The negotiation dance continues in Washington, as House conservatives try and squeeze the best deal they can from House leadership and vice versa while the Senate awaits their counterpart's latest proposal. House leadership floated a proposal initially expected to face a vote Tuesday night, but the plan was scuttled thanks to a lack of support from conservatives.
Senators struck a bipartisan deal Monday night that would reopen the federal government until Jan. 15 and lift the debt limit until Feb. 7, with the hope that budget negotiators can hammer out a longer-term spending package by the end of the year. But they held off on a vote, giving House Republicans a chance to digest the proposal that would also delay the medical device tax aimed at helping fund President Barack Obama's health care law.
House Speaker John Boehner, whose leadership abilities have been questioned from lawmakers on both sides of the aisle, whipped his caucus to back a similar proposal with tweaks included to gin up the 217 votes needed to pass. The House version would have likely included funding the government and increasing the debt ceiling but on a shorter timetable than the Senate proposal, and it would have left the medical device tax as is but stripped health insurance subsidies from White House officials, lawmakers and their staff, sources told U.S. News & World Report Tuesday afternoon.
But Boehner and his team scrapped a vote because they couldn't find the support needed among conservatives and House Minority Leader Nancy Pelosi said the proposal would have to pass without Democratic votes.
Ford O'Connell, a Republican political consultant, says Boehner's working to convince his caucus that they need to strike a deal now in order to make further spending cut gains in the next round of negotiations.
"It's important to recognize that John Boehner is between a rock and a hard place, and he's playing the long game and some people are playing the short game," O'Connell says. "He realizes he's in much better shape in the next round of talks because the one thing that they have on the bargaining table [is] sequestration. Now the question for Republicans is what strategy are they going to go with?"
Boehner has repeatedly said he is opposed to letting the government default, as predicted by White House officials on Oct. 17 if the debt ceiling isn't lifted. While many House conservatives are questioning whether or not that will technically occur that day, many economists predict the financial markets will react negatively regardless. Fitch Ratings, a global rating group, placed the United States' AAA financial rating under review for a downgrade Tuesday afternoon.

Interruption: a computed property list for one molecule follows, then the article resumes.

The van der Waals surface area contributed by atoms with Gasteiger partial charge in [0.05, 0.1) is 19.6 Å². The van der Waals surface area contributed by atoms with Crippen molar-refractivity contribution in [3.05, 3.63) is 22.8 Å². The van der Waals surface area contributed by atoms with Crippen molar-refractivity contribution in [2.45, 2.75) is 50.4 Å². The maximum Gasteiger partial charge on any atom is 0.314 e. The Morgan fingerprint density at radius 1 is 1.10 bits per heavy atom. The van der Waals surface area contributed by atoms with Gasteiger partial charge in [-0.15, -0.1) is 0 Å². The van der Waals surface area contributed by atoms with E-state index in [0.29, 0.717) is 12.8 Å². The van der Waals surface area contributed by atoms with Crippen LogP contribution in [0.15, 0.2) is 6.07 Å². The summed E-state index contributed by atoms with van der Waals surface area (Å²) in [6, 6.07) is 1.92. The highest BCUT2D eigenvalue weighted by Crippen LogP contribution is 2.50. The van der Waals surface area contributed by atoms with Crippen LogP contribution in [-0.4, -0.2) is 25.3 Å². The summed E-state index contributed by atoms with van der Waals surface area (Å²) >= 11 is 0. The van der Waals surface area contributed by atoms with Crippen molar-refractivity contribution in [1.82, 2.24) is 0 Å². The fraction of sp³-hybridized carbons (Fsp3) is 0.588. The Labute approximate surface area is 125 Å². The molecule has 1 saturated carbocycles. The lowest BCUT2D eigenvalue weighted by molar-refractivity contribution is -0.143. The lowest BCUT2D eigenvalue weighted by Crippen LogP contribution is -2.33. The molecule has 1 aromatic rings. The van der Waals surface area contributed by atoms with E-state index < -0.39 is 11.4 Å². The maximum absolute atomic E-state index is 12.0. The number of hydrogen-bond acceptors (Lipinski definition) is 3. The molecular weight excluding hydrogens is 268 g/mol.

"The U.S. authorities have not raised the federal debt ceiling in a timely manner before the treasury exhausts extraordinary measures," a Fitch press release said. "The U.S. treasury secretary has said that extraordinary measures will be exhausted by Oct. 17, leaving cash reserves of just $30 billion. Although Fitch continues to believe that the debt ceiling will be raised soon, the political brinkmanship and reduced financing flexibility could increase the risk of a U.S. default."
O'Connell says Boehner's job right now is to make it clear to the most conservative members that he's done his best to strike the best deal possible, and that defunding the Affordable Care Act is an unachievable goal at this stage. Outside conservative groups, like Heritage Action, are rallying members of Congress to oppose the floated House proposal because it fails to do anything on that front.
"They have to convince enough members of the caucus that...as long as President Obama's president he's not going to sign anything that's going to gut Obamacare," O'Connell says. "And that's really what they are trying to explain to them and say, 'hey, we can make some meaningful gains here through compromise but we have to be united and on the same page.'"
Polling shows American's blame Republicans more than Democrats for the shutdown woes, but neither side is well-liked. O'Connell says members are aware of the numbers and, "They're not real excited about them."
Even after the House passes a proposal - if they can - it's unlikely to be taken at face value by the Democratically-controlled Senate, which means the clock has nearly run out for a deal to be struck before the projected deadline.
Boehner, meanwhile, is at one of the most critical points of his speakership, testing the limits of how far he can push his caucus to follow him after appearing to be bullied by them at every dramatic turn of the current Congress.